1

This is a bit of a crazy one, but I am wondering if it is even possible.

I have maybe 300 folders in my /var/www folder that were all renamed to the same name [Name](Num) so kindred (19) for example.

Almost every single one of these folders has a file called package.json which all have a name key value pair which then has the name of the project in side that.

{
  "name": "a useful project name",
   ......
  "main": "src/index.js",
}

I would like the folder that contains the package.json to be renamed to whatever the value of "name" is inside the package.json file.

1

One of the better tools to use when you need to parse json files is jq. That makes it easy to extract the name field from the package.json file in a directory. Performing the rename is a simple bit of shell scripting:

$ cd /var/www
$ for d in */; do  # *1
>    if [ -f "${d}package.json" ]; then  # *2
>        new_name=$(jq -e -M -r .name "${d}package.json")  # *3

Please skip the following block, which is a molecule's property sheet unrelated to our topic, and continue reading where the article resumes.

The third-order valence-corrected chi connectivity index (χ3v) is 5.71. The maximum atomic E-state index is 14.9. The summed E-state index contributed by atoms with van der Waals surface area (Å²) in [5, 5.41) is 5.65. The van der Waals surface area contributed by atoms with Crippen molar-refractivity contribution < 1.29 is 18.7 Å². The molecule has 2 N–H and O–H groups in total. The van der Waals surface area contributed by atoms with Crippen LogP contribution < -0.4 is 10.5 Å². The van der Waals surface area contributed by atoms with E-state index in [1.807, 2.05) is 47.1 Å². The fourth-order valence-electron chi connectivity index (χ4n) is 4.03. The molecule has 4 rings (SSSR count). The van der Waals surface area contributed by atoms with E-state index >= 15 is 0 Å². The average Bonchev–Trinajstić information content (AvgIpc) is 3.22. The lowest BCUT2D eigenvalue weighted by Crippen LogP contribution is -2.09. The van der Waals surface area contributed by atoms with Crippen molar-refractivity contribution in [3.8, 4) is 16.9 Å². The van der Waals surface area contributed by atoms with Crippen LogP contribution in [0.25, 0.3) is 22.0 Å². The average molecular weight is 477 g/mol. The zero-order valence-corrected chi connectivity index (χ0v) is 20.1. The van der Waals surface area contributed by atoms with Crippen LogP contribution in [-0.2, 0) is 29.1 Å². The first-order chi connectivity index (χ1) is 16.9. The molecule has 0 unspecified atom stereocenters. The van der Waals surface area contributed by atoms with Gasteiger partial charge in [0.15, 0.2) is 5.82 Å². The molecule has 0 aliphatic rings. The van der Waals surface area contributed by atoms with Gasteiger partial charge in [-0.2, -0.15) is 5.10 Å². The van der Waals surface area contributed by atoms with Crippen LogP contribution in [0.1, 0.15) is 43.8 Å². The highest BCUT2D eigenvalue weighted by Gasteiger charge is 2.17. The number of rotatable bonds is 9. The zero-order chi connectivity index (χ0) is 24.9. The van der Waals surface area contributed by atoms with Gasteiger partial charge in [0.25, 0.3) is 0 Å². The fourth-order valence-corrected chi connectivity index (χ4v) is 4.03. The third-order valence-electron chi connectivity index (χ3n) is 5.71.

>        if [ $? -eq 0 ] && ! [ -e "${new_name}" ]; then  # *4
>            mv "${d}" "${new_name}"  # *5
>        fi
>    fi
> done

Some notes:

*1: */ expands to all the directories in the current directory. Each directory name will include a / on the end, so we do not put one in later at *2 and *3.

*2: Only process directories that have a package.json file.

*3: Invoke jq to extract the name field from package.json. We invoke jq with -r to output raw strings (i.e. leave off the double quotes), with -M to not have colored output, and -e to have jq exit with an error if there is no name field.

*4: Check that jq ran successfully (there was a name field) and that the new name for the directory does not already exist. You may want to split these up and add an else if you want to output an error message for the two cases where you're skipping the rename.

*5: Rename the directory.

For a test run, I'd put echo in front of the mv command at *5 and check the output to see that the renaming looks right. I haven't tested this myself as I don't have a bunch of directories with package.json files.

  • I changed ` $? -ne 0` to ` $? -ne 1` and it worked a treat :D – Jamie Hutber Aug 26 '18 at 19:32
  • 1
    @JamieHutber Yeah, sorry. Stupid typo. I've changed it from -ne to -eq which is better than checking -ne 1 as jq could return a different error code. – camh Aug 27 '18 at 2:27

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